PABLO – By now, Vern Clairmont suggested, the federal government ought to have figured out what happens when it fails to live up to the Indian trust responsibilities it agreed to long ago.
Clairmont, financial director of the Confederated Salish and Kootenai Tribes, was one of several tribal officials who met Friday morning with U.S. Rep. Steve Daines, R-Mont.
Like most tribes, the CSKT have taken on the role of fulfilling many of the federal government’s trust responsibilities to Indian people under the Indian Self-Determination and Education Act of 1975.
And, like most tribes, Clarimont said, they’ve been severely hampered in carrying them out by Congress’ many budget impasses and sequestration.
“We’ve taken on the role and responsibility, but we don’t get the funding,” Clairmont told Daines. “We still have the responsibility, as the federal government fully understands given the settlements it’s paid out recently. Our trust responsibility doesn’t go away with fewer dollars.”
“That’s how broken things are,” Daines said of Washington, D.C. “The House has been passing budgets, but the Senate just passed one for the first time since iPads were invented.”
The federal government has agreed to multibillion-dollar settlements with tribes in recent years over its mismanagement of income from Indian trust assets.
The freshman congressman wanted to know where sequestration, and continuing resolutions – legislation used to fund parts of government when a formal appropriations bill has not been signed into law by the end of the congressional fiscal year – have hurt the most on the Flathead Indian Reservation.
Health care, and protecting tribal trust assets such as natural resources, Clairmont said.
Indian Health Service funding on the reservation was reduced by more than $700,000 in 2013, according to the tribes, and Bureau of Indian Affairs-funded programs – which include trust resource management, law enforcement and social services – were slashed by more than $300,000.
“Sequestration and the issue of continuing resolutions are killers for us,” Clairmont said. Tribes find out far too late in the year how much funding they’ll be getting for such areas, he added, and it’s not enough to do what the federal government agreed to in treaties.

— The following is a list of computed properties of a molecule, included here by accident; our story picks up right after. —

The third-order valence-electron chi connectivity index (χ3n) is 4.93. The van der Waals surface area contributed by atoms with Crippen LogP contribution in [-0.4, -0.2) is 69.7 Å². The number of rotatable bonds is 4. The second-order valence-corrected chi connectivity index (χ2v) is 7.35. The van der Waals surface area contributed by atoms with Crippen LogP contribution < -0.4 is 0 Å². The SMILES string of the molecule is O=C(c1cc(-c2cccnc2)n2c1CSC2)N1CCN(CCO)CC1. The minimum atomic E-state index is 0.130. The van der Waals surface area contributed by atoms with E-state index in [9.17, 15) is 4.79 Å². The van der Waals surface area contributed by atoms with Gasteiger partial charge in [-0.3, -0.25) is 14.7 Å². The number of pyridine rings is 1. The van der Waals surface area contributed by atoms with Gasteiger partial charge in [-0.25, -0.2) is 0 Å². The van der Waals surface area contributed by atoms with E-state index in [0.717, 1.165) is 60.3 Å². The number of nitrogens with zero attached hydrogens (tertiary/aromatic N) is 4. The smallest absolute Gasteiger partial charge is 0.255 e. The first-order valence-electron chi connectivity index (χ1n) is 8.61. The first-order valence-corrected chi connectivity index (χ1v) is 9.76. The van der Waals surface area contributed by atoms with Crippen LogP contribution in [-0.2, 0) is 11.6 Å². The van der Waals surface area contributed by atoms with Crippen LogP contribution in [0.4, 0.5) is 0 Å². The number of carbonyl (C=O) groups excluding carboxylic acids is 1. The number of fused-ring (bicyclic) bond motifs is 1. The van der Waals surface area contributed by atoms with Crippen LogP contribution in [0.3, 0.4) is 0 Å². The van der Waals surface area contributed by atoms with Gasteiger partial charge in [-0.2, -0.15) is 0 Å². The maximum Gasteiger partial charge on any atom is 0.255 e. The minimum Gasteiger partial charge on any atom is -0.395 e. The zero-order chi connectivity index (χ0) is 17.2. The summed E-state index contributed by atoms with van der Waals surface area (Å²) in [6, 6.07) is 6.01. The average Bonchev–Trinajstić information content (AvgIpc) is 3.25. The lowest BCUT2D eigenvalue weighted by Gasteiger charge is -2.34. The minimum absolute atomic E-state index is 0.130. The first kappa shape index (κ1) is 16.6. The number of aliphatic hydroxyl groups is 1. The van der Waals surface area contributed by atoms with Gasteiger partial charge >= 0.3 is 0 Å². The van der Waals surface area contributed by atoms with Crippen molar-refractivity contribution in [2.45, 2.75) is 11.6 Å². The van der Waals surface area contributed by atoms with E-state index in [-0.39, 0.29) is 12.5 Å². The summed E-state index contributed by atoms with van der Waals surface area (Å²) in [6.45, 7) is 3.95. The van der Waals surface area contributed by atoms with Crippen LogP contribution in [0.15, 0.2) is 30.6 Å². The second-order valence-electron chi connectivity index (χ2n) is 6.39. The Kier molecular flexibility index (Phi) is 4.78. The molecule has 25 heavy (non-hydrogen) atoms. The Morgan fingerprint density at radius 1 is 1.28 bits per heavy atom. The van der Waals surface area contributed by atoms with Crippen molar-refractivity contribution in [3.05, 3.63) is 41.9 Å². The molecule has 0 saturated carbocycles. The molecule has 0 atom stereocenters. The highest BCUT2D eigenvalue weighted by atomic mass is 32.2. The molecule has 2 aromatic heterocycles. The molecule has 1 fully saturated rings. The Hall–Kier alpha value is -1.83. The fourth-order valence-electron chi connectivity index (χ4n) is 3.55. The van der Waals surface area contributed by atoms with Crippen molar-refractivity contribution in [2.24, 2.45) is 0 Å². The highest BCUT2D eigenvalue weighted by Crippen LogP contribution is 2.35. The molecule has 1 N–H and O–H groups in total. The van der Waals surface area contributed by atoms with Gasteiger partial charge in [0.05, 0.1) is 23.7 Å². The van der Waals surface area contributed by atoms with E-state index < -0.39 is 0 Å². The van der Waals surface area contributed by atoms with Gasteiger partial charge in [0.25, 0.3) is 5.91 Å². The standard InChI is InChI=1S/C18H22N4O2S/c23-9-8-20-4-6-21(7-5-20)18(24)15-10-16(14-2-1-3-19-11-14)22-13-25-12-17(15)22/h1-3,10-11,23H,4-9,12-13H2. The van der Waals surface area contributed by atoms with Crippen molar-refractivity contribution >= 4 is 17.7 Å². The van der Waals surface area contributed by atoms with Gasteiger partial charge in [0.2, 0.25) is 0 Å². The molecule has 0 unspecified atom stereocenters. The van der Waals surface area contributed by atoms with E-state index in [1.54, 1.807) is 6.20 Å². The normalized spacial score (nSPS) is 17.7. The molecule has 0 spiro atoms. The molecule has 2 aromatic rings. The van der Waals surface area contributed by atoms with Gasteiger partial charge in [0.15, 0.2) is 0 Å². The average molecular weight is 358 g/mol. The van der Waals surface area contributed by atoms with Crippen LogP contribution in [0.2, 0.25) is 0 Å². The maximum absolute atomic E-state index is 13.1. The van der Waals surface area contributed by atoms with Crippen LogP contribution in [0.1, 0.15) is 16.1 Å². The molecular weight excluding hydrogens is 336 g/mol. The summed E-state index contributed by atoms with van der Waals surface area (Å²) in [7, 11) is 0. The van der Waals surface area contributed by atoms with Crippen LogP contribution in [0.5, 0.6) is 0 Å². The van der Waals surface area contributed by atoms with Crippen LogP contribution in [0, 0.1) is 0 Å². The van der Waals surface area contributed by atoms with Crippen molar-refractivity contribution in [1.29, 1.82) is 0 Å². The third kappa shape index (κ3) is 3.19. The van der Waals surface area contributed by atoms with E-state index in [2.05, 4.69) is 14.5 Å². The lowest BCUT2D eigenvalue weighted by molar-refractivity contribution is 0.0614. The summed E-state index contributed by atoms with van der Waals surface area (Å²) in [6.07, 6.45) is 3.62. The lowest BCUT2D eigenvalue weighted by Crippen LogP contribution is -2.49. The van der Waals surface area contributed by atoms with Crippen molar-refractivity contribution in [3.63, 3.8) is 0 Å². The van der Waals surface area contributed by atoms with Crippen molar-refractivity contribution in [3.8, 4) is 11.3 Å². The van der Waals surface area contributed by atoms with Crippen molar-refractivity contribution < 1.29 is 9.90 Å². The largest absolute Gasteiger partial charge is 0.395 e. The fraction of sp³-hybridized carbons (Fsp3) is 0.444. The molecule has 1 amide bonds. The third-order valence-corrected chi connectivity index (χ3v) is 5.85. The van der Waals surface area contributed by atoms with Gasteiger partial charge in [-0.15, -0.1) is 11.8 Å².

If it continues, Clairmont said, “The result will be unemployment. You’ll take what we’ve accomplished and roll it back pretty quickly.”
Jim Durglo, head of CSKT’s Forestry Department, said fuel reduction programs on tribal and Bureau of Indian Affairs lands are funded at 30 percent of what U.S. Forest Service and Bureau of Land Management lands are.
The forests often abut.
“As if wildfires respect borders,” said Daines, fresh off a tour of the Lolo Creek Complex earlier Friday morning.
Daines said fire officials there told him that forest fuel reduction programs were a key to being able to hold lines on that fire, which became the nation’s top-priority wildfire after it exploded earlier this week.
“We’re crossing the $1 billion mark for fighting fires (across the nation) this year,” Daines said. “We spent $120 million fighting fires in Montana last year.”
Fuel reduction programs cost big money, he said, but it costs a lot more to fight wildfires.
“It’s the old story, an ounce of prevention versus a pound of cure,” Daines said. “And you have to consider the environmental impact (of fires) on water and air. Folks back in D.C. don’t have to breathe this smoke. We do.”
The Obama administration has requested significant cuts in the Department of Interior’s Hazardous Fuels Reduction Program – from $210 million in 2010, to less than $96 million in 2014.
U.S. Sen Max Baucus, D-Mont., has already written Interior Secretary Sally Jewell to complain that its Hazardous Fuels Priority Allocation System is biased against land the department holds in trust for Indian tribes, adding, “It has turned out to be a system that is incomprehensible to almost all parties involved with fighting fire on Interior Department lands.”
Daines also heard from CSKT’s Department of Human Resource Development head, a member of its Economic Development office, its acting Tribal Lands Department head and the new president of Salish Kootenai College.
Adequate funding for various programs was a part of most every conversation.
When the subject of Kicking Horse Job Corps came up, Daines indicated he’s impressed with results the U.S. Job Corps is delivering.
Daines visited Trapper Creek Job Corps outside Darby earlier this week.
“Nothing speaks louder than hearing young people tell their stories,” Daines said. “The Job Corps really sells itself. Our universities are graduating people who are 50 percent unemployed and often deep in student debt. In Job Corps, students are coming out with skills that are immediately employable.”
Teresa Wall-McDonald, acting Tribal Lands Department head, told Daines about concerns with the Department of Interior Land Buy Back Program, which she said does not take into account the higher property values often found on the Flathead Reservation as compared to other reservations.
Janet Camel of the tribes’ Economic Development Office told Daines how small-business grants awarded by CSKT to tribal members, who must provide matching funds, have led to 29 businesses opening or expanding on the reservation since 2011, providing 67 jobs.
Camel also said CSKT is considering developing a business park north of Pablo; the hitch is that because Pablo water storage is limited, fire insurance rates are high. Insurance for S&K Electronics, she said, has gone up $30,000 a year because of it.
SKC President Robert DePoe III, who’s been on the job for just a month, touted the track record of tribal colleges compared to other public and private colleges, and universities that are better funded.
Daines said he’d like to return to Pablo and tour the SKC campus on a future trip back to Montana.